Posted by SchoolDays Newshound, on 07/09/2015. Tags: Teachers Education And Politics Parenting
Chris Cox, Chief Product Officer at Facebook, has this week announced
the companies plans to enter the education sector by creating an online learning environment for students in collaboration with a non-profit organization called Summit Public Schools,
based in California.
Facebook first started to work on Summit's K-12 Education Project last year.
According to Cox, their aim is "to create a classroom experience that's centerd around students' ambitions that takes technology and information accessible to a kid growing up today."
The online tool, which they have named the Personalized Learning Plan (PLP), is to be developed as a supportive learning environment for individual students to work towards their life ambitions at their own pace. The framework is based on what the students wish to be when they grow up and the lessons are tailored to drive them towards this career.
The tool will allow teachers to spend more time teaching hands-on projects and work with individual students in the classroom. Teachers can view their students' progress online while capitilizing on collaborative opportunies between the students and also on a student-teacher basis.
Parents are also granted access to track their child's progress and to discuss any concerns with the teacher through the tool.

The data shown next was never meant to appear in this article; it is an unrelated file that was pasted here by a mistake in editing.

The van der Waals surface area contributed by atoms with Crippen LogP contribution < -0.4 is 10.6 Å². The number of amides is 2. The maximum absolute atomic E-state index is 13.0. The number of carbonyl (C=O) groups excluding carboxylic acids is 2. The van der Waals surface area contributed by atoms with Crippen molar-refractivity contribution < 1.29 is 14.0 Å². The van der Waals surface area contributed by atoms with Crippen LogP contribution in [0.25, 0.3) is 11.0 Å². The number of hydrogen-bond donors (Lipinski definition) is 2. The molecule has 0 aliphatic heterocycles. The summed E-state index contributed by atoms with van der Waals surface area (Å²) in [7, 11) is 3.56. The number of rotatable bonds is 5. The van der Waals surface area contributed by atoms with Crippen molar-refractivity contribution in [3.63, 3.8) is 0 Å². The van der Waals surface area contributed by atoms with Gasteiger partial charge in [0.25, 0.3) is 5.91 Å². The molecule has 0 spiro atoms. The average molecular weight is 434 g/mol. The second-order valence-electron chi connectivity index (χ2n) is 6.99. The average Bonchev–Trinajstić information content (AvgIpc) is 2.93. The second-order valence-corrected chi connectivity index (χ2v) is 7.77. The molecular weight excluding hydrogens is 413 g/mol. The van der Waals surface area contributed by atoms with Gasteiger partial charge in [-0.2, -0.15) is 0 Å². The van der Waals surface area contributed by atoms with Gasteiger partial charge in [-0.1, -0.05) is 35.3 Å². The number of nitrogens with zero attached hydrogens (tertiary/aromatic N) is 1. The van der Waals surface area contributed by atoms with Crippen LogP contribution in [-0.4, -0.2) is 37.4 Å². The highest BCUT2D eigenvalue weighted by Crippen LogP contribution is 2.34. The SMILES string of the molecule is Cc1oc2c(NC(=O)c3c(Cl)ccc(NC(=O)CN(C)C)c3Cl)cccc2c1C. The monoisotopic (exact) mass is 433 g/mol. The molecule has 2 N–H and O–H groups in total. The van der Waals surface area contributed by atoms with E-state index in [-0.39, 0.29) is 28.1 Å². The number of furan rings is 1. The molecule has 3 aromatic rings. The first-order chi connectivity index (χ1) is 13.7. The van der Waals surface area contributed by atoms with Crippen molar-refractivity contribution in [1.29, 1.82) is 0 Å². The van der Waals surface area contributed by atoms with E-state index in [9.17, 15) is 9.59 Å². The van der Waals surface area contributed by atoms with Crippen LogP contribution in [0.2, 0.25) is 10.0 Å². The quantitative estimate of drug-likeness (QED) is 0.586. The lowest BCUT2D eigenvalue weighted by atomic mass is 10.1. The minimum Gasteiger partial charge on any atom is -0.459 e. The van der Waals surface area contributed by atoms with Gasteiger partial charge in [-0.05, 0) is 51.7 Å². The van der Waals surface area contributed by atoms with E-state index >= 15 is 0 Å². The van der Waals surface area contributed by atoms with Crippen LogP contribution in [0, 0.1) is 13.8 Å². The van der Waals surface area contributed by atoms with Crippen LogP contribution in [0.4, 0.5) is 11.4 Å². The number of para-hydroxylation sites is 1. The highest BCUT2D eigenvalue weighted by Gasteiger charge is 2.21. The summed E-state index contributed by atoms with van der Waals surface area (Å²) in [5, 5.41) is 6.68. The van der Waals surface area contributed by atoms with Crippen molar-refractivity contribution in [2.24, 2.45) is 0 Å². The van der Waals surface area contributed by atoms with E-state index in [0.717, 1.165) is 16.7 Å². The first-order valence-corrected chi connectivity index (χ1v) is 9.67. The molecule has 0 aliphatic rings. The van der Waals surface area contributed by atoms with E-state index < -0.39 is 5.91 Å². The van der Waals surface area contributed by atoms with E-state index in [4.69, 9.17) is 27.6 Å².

Cox was sure to point out that although Facebook is developing the PLP tool with Summit, it will be operated completely separate from the social network app:
"The small team at Facebook that’s partnering with Summit operates independently. The PLP itself is completely separate from Facebook and doesn’t require a Facebook account. Everybody working on the PLP is subject to strict privacy controls that help protect student data. Summit subscribes to the White House-endorsed Student Privacy Pledge, which means that the Facebook employees working on this project are required to handle Summit students’ data in accordance with the Pledge."
There are some concerns over the safety of students' privacy
however. Leonie Haimson, executive director of Class Size Matters
points out to The New York Times
that "Facebook does not have the greatest reputation when it comes to privacy."
Mark Zuckerberg, CEO of Facebook, has shown a keen interest in the education sector for quite some time now. In 2010,
he donated $100 million for the improvement of schools in Newark along with many other education-related donations.
As interesting as this project sounds, it is still in the early stages of introduction to a small number of Californian schools and it may be some time before the technology hits Irish shores. Do you think this approach to teaching is the future of education? Leave a comment below!
Source: Blog Post
by Chris Cox, Chief Product Officer at Facebook